According to CMS regulations, the agency will have the authority to deny or revoke a provider or supplier’s Medicare enrollment if it is determined that their enrollment is currently revoked under a different name, a numerical identifier, or business identity, and the re-enrollment bar period has not expired. They can also face revocation of Medicare enrollment if they have shown an abusive pattern or otherwise fail to meet Medicare requirements.
A provider or supplier’s enrollment may also be revoked if the provider or supplier has an existing debt that CMS has referred to the United States Department of the Treasury. Finally, revocation takes place if a provider or supplier is currently terminated, suspended, or otherwise barred from participation in a state Medicaid or any other federal healthcare program or their license is revoked or suspended in any state.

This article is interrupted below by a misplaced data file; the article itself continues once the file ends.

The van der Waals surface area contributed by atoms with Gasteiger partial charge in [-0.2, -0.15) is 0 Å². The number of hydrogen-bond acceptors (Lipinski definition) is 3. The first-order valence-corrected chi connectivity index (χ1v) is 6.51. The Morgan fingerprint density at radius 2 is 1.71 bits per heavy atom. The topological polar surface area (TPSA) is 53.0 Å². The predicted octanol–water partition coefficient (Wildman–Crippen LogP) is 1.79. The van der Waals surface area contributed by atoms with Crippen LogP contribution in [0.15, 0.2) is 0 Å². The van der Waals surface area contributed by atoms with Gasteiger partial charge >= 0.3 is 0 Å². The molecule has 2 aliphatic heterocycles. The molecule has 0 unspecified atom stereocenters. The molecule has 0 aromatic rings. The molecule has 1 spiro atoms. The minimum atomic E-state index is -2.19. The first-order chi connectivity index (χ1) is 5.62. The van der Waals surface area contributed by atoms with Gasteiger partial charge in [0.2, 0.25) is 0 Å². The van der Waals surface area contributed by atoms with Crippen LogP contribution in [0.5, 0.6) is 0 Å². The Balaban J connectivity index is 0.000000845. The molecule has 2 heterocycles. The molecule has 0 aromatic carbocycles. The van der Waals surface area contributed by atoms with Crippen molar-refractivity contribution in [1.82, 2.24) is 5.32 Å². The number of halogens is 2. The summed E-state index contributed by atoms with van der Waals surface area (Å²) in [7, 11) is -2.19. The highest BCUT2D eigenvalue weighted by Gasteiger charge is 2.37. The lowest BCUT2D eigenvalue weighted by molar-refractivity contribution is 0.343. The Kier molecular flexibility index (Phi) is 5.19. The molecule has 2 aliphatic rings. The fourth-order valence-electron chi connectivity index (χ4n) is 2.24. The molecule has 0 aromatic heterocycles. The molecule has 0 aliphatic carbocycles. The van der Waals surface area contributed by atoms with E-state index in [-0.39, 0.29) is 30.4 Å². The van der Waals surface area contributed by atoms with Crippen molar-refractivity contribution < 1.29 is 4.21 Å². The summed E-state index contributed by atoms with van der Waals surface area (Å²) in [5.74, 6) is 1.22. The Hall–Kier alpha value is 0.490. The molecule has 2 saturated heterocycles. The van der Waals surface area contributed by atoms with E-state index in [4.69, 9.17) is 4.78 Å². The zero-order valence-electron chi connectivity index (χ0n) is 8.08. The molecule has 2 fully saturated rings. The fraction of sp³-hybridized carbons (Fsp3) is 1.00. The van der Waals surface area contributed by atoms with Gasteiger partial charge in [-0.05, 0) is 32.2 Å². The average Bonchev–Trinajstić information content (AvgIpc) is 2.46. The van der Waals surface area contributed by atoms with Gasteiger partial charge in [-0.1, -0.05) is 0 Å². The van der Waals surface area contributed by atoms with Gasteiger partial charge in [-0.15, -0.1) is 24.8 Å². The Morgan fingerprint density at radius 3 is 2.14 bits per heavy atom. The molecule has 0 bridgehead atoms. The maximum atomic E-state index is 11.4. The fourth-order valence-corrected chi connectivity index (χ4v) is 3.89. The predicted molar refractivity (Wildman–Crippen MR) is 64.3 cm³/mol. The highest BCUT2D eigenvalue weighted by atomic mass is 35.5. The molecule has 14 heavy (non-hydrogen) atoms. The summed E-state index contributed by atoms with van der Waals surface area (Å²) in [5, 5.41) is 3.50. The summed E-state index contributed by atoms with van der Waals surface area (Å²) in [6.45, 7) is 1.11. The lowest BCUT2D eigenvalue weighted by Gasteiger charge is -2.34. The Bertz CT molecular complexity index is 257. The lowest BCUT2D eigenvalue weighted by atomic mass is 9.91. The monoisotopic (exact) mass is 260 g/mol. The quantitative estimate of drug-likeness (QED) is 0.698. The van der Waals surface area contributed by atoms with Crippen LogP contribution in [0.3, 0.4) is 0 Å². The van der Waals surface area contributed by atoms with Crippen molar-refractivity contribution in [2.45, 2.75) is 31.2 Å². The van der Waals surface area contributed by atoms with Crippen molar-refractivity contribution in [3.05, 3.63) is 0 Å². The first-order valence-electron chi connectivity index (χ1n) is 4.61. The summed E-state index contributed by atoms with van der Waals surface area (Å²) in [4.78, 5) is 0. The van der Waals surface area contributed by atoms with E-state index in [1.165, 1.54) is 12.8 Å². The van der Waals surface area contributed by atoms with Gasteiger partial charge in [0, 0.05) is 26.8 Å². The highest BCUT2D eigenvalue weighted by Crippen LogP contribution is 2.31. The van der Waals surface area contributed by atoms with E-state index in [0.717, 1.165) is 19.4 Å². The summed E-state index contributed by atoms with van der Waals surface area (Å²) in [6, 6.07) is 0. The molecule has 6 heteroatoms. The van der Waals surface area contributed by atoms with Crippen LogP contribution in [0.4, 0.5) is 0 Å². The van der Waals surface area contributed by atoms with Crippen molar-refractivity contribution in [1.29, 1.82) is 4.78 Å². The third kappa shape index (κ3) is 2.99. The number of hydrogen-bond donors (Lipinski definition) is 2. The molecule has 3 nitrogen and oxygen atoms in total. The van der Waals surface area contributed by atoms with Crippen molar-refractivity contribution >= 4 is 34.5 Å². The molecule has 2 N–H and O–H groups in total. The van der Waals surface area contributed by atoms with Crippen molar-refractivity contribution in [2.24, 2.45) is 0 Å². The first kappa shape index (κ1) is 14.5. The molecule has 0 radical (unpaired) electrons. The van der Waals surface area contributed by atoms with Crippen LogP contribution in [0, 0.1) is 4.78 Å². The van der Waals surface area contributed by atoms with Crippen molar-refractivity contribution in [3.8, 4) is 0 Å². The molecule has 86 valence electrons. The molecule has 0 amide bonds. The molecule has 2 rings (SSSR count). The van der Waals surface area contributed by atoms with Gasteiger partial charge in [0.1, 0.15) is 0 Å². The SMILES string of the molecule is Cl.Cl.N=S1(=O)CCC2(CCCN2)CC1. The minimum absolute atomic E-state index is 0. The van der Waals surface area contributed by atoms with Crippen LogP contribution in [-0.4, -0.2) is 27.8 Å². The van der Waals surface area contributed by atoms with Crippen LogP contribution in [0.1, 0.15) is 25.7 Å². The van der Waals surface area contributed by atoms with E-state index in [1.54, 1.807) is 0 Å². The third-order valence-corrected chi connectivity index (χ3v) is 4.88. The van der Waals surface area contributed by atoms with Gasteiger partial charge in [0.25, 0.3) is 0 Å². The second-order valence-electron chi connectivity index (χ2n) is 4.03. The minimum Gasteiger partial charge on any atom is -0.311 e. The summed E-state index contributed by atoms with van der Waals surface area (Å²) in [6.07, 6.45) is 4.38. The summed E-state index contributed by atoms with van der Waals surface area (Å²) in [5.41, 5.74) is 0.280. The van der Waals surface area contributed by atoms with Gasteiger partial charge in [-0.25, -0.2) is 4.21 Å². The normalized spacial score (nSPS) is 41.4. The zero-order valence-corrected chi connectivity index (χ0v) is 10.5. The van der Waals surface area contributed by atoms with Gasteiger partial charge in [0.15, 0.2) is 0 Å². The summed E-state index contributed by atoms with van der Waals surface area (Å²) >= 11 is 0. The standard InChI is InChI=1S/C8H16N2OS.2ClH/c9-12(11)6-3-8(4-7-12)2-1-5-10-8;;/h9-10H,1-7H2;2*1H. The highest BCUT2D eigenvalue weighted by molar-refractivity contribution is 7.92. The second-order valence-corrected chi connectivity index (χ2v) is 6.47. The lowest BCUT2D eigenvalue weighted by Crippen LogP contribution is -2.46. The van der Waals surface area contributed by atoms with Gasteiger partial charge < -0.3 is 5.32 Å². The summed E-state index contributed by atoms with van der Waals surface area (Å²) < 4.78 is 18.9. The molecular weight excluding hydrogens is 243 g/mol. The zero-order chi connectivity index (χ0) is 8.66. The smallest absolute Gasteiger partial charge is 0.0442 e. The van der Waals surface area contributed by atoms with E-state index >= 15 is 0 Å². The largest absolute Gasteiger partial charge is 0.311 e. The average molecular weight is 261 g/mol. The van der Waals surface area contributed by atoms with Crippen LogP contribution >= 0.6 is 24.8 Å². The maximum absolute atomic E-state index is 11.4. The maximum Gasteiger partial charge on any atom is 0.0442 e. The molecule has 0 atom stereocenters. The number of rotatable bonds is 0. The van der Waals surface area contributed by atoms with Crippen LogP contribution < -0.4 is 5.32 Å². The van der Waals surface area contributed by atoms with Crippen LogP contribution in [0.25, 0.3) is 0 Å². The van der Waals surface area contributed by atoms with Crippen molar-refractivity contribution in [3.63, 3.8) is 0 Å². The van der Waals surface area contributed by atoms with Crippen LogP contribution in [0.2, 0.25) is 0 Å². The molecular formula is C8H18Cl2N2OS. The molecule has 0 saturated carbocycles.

Enrollment Bar Increase
The previous maximum enrollment bar was 3 years. The new CMS regulations increase that bar to 10 years, with some exceptions. Providers or suppliers may face prohibition from enrolling in the Medicare program for up to 3 years if their application is denied due to submission of false or misleading information, or omission of information. Providers or suppliers whose participation is revoked from Medicare for a second time can be barred from reentering the program for up to 20 years.
CMS regulations are expected to contribute to substantial savings. On the other side, providers and suppliers may expect some costs for compliance with the new rule, mainly when it comes to information collection.